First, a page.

‘Unsafe, immodest’: The obstacles overcome have made this achievement even sweeter
In Australia, women’s football has overcome myriad obstacles, says Crawford.
“They included suggestions that playing football was medically unsafe or immodest, which saw a concerted push to get women to play more ‘feminine’ sports such as netball, vigoro, or hockey instead.
“They’ve included a lack of access to quality training facilities, kits, injury prevention and rehabilitation, wages, or coaching.
“In 2014, Katrina Gorry flew back from being feted at a black-tie ceremony where she was named the best female footballer in Asia to work shifts at a local cafe.
“Her circumstances showed you could literally be the best female player in Asia and still not earn enough to cover your expenses.”
Crawford says that until recently, female footballers essentially had to pay to play, including covering their own medical insurance, which has also meant they’ve had to juggle work commitments and rehab among training commitments.
“We’ve expected professional footballer commitment and results while paying an amateur wage.”
On-field improvement hugely important in bid success, but Matildas aiming even higher
Carpenter says the ever-growing reputation and improving performances of the seventh-ranked Matildas on the pitch made the bid even more viable, but hosting the World Cup could see them achieve something even greater.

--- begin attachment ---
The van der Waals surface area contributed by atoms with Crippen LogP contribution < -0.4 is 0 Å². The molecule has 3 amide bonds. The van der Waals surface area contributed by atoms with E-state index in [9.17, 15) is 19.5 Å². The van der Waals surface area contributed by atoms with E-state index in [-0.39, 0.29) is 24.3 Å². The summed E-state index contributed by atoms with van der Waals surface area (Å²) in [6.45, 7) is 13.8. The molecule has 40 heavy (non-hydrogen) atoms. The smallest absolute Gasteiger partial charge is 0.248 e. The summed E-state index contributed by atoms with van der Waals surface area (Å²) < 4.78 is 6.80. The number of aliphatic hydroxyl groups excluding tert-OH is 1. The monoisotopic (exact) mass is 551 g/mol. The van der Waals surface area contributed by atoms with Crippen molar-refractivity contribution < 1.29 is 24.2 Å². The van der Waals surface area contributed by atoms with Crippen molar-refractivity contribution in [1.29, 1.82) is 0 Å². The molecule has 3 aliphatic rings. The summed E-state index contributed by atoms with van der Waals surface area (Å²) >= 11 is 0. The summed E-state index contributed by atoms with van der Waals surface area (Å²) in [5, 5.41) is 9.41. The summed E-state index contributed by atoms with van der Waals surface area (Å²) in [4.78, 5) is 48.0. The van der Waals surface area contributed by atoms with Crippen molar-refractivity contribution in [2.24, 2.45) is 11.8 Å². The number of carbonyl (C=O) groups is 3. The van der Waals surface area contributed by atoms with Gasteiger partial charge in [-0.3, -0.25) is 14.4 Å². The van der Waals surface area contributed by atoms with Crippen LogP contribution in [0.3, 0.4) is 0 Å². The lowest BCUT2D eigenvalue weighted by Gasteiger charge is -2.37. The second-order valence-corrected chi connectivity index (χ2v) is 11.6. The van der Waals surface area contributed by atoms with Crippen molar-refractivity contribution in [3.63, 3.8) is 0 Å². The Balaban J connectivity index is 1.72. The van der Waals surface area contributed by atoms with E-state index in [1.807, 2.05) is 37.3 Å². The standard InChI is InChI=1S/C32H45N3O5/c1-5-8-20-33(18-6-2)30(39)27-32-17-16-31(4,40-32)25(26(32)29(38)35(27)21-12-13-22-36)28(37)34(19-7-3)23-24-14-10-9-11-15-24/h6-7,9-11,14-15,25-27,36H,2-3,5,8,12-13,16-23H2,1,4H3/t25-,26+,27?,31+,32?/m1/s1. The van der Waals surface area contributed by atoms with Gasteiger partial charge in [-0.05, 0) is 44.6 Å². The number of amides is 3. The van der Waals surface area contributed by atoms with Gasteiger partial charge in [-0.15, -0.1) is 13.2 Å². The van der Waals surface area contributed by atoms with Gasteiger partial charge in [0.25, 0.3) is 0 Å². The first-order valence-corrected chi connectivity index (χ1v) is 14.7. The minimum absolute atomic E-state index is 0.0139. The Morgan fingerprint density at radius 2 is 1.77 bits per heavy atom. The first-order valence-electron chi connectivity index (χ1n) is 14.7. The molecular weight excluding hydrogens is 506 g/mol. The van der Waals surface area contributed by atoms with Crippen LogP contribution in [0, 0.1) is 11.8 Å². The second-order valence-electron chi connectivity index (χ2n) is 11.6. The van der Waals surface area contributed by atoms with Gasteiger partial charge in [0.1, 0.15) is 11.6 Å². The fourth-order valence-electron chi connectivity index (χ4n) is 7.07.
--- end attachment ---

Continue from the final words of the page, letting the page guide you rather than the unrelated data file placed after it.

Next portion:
“At major tournaments we have shown what we’re capable of but we haven’t quite played to our potential I don’t think, bowing out a few times with penalties, but in 2023 we’ll have a long preparation and be at our peak as a team.
Crawford agrees that all the elements have come together nicely for the team.
“I think it was the right application at the right time. The Matildas’ on-pitch success combined with a realistic, appropriately costed, commercially viable application was key; Asia being a growing football market and Australia being a safe, tourism-friendly, sport-oriented place would have helped too.
“And with the pandemic, seemingly insurmountable issues such as Australia’s and New Zealand’s geographic isolation are suddenly looking a lot more like perks. Who’d have thought?
“As corny as it might sound, I’ll be just stoked for the Matildas to be competitive and for people to get a chance to appreciate the women’s game — for women’s participation in football to be normalised and celebrated, and for the next generation of players to be able to see what’s possible.
“10,000 people turned up to the first documented women’s game in Australia in 1920. Around 17,000 people turned up to a sold-out Matildas match in 2017. More than a billion people tuned in to watch the 2019 Women’s World Cup final. So the game’s growing.
“I’m really, really looking forward to Australia and New Zealand falling in love with the women’s game.”
Carpenter, at the dawn of what could be a glittering European club career, says the looming home World Cup can’t be her main focus for now, but the excitement is already bubbling.
“We’re going to get the chance to show the football community around the world what our country is and how beautiful it is,” she said.
“The tournament brings the whole world to the country so having everyone come here and being broadcast all over the world, that just brings so much attention to us as the Matildas, opening up all sorts of opportunities.
“It’s definitely a case of now just wanting 2023 to hurry up and get here.”